As soon as is reasonably practical, and in any event within 8 weeks of his appointment, the Administrator must send out to all creditors and members of the company and Companies House a statement of his proposals (although the time limit can be extended by creditors or the Court). The proposals will include full details relating to the appointment and the circumstances leading up to it and set out how the Administrator intends the purpose of Administration to be achieved and how the Administration will end. A copy of the director‘ s Statement of Affairs, or a summary thereof, must be attached to the Administrator’s proposals. Included with each copy of the proposals sent to creditors normally there will be notice of a creditors’ meeting at which the unsecured creditors will be invited to vote on such proposals. A meeting will only be necessary if there is the prospect of a distribution to unsecured creditors.

Creditors' Meeting

If a creditors’ meeting is held then it must take place within 10 weeks of the date of Administration upon at least 14 days’ notice (although the time limits can be extended by creditors or the Court). The business at the meeting can be carried out by correspondence but 10% or more of creditors in value can requisition a physical meeting to be held.

The proposal can be accepted (by a majority vote in value) or modified and then accepted or rejected. If rejected then the Administrator is required to report that fact to the Court and seek directions therefrom.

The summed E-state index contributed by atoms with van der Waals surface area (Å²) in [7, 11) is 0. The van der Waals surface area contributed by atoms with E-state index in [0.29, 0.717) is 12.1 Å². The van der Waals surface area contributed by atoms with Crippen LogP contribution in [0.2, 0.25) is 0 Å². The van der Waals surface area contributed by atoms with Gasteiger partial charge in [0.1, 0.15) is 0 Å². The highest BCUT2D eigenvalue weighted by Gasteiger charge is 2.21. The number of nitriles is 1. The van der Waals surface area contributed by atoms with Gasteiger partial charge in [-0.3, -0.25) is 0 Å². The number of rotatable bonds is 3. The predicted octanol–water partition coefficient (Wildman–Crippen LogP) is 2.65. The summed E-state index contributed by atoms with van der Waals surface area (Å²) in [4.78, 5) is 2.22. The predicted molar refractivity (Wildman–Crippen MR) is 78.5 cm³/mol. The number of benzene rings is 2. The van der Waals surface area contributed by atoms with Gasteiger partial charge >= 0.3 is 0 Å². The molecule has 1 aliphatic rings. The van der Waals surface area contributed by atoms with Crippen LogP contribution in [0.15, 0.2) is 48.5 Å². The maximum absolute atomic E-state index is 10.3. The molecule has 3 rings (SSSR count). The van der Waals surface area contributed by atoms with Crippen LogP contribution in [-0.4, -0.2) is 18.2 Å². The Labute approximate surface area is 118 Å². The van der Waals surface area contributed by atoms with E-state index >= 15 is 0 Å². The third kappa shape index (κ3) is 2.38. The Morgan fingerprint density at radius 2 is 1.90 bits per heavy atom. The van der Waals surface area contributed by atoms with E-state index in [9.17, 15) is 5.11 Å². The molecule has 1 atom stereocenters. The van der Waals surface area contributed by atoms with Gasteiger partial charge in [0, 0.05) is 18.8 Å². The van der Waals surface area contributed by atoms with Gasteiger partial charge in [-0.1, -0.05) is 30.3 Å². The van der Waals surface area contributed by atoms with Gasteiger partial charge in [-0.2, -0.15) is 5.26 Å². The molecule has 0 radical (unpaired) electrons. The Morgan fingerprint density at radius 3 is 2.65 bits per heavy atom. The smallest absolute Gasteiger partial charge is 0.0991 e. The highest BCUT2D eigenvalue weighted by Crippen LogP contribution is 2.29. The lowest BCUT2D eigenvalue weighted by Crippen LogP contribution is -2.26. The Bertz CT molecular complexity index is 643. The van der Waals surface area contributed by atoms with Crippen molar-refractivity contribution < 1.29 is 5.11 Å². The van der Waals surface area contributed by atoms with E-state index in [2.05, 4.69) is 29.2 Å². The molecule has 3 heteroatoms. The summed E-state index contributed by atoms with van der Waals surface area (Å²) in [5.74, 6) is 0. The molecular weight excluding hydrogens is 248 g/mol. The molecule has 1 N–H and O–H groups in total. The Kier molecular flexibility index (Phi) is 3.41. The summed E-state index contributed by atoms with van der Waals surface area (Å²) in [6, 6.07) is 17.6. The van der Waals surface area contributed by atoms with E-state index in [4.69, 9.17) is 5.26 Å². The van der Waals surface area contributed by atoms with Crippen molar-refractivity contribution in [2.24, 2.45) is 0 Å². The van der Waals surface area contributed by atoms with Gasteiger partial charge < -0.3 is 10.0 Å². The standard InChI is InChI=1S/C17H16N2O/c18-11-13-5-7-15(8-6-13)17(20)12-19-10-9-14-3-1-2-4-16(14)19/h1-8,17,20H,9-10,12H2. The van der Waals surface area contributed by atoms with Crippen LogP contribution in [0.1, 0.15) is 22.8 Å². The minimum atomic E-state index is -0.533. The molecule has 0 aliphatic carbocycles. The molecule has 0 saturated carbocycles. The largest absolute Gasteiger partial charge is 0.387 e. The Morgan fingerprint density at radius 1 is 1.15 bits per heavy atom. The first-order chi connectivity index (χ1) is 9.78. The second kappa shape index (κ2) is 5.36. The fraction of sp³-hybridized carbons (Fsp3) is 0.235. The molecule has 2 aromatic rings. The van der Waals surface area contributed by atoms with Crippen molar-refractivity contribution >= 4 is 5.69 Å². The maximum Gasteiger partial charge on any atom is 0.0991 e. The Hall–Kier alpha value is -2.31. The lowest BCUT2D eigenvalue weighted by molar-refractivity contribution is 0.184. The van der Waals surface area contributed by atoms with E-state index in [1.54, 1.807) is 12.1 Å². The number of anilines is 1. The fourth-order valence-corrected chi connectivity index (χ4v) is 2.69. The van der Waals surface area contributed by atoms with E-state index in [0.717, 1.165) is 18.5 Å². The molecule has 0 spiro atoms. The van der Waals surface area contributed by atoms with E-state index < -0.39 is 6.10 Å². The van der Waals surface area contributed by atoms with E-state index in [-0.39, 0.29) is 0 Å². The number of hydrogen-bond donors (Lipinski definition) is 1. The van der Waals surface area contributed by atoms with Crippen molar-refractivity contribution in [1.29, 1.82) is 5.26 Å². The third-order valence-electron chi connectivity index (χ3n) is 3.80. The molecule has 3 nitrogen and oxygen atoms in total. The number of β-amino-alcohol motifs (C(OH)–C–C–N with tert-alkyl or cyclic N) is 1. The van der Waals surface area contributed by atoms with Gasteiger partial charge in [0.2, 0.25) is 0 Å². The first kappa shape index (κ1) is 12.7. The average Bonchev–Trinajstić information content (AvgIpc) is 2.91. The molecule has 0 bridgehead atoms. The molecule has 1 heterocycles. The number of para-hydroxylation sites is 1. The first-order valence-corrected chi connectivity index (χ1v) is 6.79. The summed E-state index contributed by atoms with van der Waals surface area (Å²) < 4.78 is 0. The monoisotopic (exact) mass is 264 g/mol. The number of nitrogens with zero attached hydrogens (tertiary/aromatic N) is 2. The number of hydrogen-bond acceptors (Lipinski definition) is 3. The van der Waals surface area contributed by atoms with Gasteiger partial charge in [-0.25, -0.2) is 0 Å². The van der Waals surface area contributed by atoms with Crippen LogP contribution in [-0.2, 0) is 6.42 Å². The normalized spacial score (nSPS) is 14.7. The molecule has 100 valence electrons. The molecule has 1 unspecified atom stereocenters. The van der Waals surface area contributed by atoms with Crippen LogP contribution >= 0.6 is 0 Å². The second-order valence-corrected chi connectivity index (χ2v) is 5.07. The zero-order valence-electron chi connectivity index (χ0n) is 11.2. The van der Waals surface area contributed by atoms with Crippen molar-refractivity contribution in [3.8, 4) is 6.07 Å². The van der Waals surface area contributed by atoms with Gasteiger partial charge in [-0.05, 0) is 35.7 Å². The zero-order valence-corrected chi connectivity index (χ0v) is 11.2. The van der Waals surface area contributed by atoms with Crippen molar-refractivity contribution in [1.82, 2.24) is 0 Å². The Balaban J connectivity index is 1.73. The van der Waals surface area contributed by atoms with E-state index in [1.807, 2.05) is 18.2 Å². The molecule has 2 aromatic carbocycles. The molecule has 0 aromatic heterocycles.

If a creditors’ meeting is held then unsecured creditors will have the opportunity to appoint a Creditors’ Committee of 3 to 5 creditors to assist the Administrator and if no Committee is appointed approve the basis of the Administrator’s fees and disbursements (including any unpaid pre-administration fees and costs). If no meetings are convened then it will be for the secured or preferential creditors to approve such fees and costs in accordance with statute.

The Administrator must send a report on the outcome of the meeting to all creditors, the Court and Companies House.

The Administrator manages the company’s affairs and business in accordance with the proposals agreed with the creditors.

Conclusion

The method used to exit the Administration will depend on a number of factors and the most appropriate exit route will be confirmed by the Administrator. Common exit routes are creditors’ voluntary liquidation (CVL) or a move straight to dissolution. Where funds are available to facilitate payment of a distribution to unsecured creditors then creditors’ voluntary liquidation is common. However, where there is no prospect of any return to unsecured creditors then a move to dissolution is most likely.

The Administrator must give notification to Companies House, the Court and all creditors upon termination of the Administration in the prescribed form.

In addition, the company can also be returned to its directors and management which is uncommon unless there has been payment in full or a Company Voluntary Arrangement approved.

If a CVA has been approved during the Administration then the CVA may continue according to its terms after the Administration has been concluded.

A company can also exit via a compulsory liquidation.